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Into the deep

by davesandel on January 28th, 2021

Thursday, January 28, 2021               (today’s lectionary)

Memorial of Saint Thomas Aquinas, Priest and Doctor of the Church

Into the deep

Who may ascend the mountain of the Lord? Who may stand in his holy place? The one who has clean hands and a pure heart, who does not trust in idols or swear by false gods. Let us hold unswervingly to the hope we profess, for he who promised is faithful.

Three months before he died at the age of 54, Thomas Aquinas suddenly and completely stopped writing the third volume of Summa Theologica (“Summary of Theology”). This was his opus magnum, which he had been working on for nine years after completing several other books. Thoroughly successful as professor, preacher and debater, Thomas’ reputation among both students and scholars was impeccable. They looked to him then (and still now) for persuasive answers to theological puzzles.

But he stopped writing. He did not resume. And moreover, in three months he died.

Thomas said to his friend Reginald, “I cannot, because all that I have written seems like straw to me.”

There is nothing hidden which will not be revealed, nor has anything been kept secret but that it should come to light.

If his words became “straw,” something far more magisterial and mystical took their place. God seems to have favored Thomas with a vision into depths he had not yet seen. Thomas experienced an unveiling, a “sort of recognition event,” where something we knew reveals itself in a radically new way. Cynthia Bourgeault calls this a “gospel phenomenon” which can take place repeatedly when people are attuned and awake. She quotes Bruno Barnhart:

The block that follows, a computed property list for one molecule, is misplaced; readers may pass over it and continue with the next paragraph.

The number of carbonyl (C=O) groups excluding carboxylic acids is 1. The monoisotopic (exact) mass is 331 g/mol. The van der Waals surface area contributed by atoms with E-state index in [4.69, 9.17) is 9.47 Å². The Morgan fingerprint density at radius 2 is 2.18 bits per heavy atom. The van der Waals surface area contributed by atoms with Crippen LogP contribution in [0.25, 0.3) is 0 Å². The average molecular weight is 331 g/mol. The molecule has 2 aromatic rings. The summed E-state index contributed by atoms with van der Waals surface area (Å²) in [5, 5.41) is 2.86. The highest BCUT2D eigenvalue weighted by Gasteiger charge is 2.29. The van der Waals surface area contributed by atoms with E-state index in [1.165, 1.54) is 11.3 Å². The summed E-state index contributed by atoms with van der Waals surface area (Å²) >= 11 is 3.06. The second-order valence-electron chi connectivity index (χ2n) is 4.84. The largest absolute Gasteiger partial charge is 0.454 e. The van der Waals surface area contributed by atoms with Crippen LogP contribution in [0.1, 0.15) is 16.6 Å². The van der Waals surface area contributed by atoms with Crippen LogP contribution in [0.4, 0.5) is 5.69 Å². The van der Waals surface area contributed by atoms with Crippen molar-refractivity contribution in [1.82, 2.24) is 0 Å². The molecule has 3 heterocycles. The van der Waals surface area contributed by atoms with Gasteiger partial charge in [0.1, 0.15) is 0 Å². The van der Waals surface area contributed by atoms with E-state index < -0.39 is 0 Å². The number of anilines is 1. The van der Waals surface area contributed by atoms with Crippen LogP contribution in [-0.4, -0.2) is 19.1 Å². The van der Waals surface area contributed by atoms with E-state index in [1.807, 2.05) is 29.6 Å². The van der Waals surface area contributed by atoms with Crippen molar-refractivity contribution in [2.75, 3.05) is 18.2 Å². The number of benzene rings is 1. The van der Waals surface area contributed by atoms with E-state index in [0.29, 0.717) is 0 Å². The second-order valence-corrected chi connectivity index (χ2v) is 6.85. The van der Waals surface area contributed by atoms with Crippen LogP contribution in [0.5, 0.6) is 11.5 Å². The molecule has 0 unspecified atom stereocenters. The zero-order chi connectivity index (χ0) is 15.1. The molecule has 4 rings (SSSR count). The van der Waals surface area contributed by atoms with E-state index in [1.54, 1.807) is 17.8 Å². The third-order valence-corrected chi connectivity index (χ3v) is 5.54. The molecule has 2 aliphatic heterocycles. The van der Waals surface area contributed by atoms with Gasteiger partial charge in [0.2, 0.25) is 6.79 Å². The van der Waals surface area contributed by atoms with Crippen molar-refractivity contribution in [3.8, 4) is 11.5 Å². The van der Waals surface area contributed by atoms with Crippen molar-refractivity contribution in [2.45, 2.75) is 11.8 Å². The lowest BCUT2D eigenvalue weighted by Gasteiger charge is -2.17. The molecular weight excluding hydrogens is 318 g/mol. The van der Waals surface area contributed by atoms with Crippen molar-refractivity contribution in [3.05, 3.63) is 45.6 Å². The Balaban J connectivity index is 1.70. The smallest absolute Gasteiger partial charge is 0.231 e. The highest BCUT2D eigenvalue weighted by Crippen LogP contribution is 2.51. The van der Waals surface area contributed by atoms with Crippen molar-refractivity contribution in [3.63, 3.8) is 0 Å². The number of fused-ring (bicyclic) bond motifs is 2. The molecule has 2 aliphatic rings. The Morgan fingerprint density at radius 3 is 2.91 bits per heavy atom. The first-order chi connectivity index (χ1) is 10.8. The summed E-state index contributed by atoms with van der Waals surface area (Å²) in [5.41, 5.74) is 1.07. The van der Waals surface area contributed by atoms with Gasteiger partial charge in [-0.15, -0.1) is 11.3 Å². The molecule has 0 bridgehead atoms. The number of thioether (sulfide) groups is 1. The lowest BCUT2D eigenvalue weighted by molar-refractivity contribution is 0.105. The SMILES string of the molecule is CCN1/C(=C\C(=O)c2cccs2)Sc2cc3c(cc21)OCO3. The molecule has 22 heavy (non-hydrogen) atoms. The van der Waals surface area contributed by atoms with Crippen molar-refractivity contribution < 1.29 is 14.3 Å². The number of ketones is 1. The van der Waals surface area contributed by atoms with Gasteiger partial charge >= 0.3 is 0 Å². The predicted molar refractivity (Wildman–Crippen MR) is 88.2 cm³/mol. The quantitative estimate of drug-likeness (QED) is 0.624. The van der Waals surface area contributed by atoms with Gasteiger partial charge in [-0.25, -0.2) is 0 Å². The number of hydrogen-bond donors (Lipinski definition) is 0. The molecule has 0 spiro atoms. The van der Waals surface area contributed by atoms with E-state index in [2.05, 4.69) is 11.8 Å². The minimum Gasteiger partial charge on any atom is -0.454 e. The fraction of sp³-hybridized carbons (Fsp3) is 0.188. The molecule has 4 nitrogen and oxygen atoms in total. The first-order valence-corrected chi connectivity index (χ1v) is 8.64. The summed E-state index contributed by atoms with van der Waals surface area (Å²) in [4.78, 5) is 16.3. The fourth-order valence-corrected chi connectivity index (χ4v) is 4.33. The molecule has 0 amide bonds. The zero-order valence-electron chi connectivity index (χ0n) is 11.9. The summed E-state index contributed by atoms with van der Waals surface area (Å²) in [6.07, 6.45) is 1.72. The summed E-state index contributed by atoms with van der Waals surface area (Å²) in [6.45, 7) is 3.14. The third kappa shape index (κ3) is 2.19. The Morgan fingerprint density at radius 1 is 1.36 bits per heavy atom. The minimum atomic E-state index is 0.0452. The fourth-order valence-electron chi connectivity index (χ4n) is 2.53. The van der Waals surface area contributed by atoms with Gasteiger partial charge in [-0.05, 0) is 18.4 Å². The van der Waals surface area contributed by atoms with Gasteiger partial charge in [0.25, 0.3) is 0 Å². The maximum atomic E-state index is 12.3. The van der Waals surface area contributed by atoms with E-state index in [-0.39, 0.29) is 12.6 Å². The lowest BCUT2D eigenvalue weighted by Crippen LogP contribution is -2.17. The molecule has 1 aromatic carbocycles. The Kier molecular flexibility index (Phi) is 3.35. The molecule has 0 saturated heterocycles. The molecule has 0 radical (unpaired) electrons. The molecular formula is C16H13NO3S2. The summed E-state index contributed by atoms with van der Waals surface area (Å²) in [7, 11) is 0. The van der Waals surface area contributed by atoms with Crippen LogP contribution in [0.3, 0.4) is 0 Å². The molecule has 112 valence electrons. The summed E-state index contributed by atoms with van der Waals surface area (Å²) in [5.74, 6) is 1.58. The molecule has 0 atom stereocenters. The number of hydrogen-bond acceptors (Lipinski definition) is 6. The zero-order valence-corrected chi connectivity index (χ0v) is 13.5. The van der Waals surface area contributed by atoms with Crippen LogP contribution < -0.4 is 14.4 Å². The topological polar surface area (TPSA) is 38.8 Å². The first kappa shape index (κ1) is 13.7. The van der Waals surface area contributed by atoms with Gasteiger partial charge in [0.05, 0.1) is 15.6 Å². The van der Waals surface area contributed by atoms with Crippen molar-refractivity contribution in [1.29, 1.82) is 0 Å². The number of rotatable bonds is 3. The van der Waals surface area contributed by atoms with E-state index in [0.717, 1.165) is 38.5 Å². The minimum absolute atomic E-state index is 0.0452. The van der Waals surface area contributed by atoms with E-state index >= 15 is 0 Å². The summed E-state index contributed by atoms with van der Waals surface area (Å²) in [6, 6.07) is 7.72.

As we accompany Jesus through the gospels, we are present at one dramatic meeting after another. One person after another experiences a mysterious power in Jesus that, from this moment, changes the course of his or her life. If we are fully present at the moment when we read such a narrative, we ourselves experience the liberating power of this awakening.

This is a remarkably optimistic picture. Open your mind, read the Bible, and be liberated, be awakened. Let the stories of others become your story. Let God in.

Let us approach God’s sanctuary through Jesus’ new and living way, with a sincere heart and in absolute trust, with our hearts sprinkled clean from an evil conscience and our bodies washed in pure water … And let us consider how we may spur one another on to love and good deeds, not to give up meeting together but encouraging one another … and all the more and we see the Day approaching.

In his 55th year, God knocked on the door, and Thomas let him in. I think he must have done this many times before, over and over in his amazing life, but this last time … well, how wonderful. How can I seek anything else but that in my own life? Isn’t this the pearl of greatest price?

Thy word is a lamp unto my feet, and a light unto my path.

Thomas Merton writes of this experience, recognizing that it doesn’t happen everyday. But it doesn’t need to. He says:

A door opens in the center of our being, and we seem to fall through it into immense depths, which although they are infinite – are still accessible to us.  All eternity seems to have become ours in this one placid and breathless contact.  (New Seeds of Contemplation, Chapter 31) … This door needs to open only once in your lifetime, and you will forever know where home base is.

(Hebrews 10, Psalm 24, Psalm 119, Mark 4)

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